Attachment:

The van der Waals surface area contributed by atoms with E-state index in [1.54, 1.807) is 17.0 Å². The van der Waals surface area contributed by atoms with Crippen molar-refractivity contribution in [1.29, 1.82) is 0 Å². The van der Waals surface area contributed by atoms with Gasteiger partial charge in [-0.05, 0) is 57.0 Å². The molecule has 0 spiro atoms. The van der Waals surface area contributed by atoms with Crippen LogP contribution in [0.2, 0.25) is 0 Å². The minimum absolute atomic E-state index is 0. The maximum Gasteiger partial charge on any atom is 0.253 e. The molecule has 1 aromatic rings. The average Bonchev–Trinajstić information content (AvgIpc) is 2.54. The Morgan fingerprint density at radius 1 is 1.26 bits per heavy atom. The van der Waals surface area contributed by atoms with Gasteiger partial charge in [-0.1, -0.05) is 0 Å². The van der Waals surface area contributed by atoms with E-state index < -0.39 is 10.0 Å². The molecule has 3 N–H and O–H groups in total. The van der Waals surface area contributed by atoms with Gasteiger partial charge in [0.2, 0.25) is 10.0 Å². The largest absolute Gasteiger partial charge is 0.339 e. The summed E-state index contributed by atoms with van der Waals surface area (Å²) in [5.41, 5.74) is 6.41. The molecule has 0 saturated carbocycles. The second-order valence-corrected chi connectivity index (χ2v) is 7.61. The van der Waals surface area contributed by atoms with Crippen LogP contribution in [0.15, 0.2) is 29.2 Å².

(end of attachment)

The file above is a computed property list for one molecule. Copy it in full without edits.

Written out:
The van der Waals surface area contributed by atoms with E-state index in [1.54, 1.807) is 17.0 Å². The van der Waals surface area contributed by atoms with Crippen molar-refractivity contribution in [1.29, 1.82) is 0 Å². The van der Waals surface area contributed by atoms with Gasteiger partial charge in [-0.05, 0) is 57.0 Å². The molecule has 0 spiro atoms. The van der Waals surface area contributed by atoms with Crippen LogP contribution in [0.2, 0.25) is 0 Å². The minimum absolute atomic E-state index is 0. The maximum Gasteiger partial charge on any atom is 0.253 e. The molecule has 1 aromatic rings. The average Bonchev–Trinajstić information content (AvgIpc) is 2.54. The Morgan fingerprint density at radius 1 is 1.26 bits per heavy atom. The van der Waals surface area contributed by atoms with Gasteiger partial charge in [-0.1, -0.05) is 0 Å². The van der Waals surface area contributed by atoms with E-state index < -0.39 is 10.0 Å². The molecule has 3 N–H and O–H groups in total. The van der Waals surface area contributed by atoms with Gasteiger partial charge in [0.2, 0.25) is 10.0 Å². The largest absolute Gasteiger partial charge is 0.339 e. The summed E-state index contributed by atoms with van der Waals surface area (Å²) in [5.41, 5.74) is 6.41. The molecule has 0 saturated carbocycles. The second-order valence-corrected chi connectivity index (χ2v) is 7.61. The van der Waals surface area contributed by atoms with Crippen LogP contribution in [0.15, 0.2) is 29.2 Å².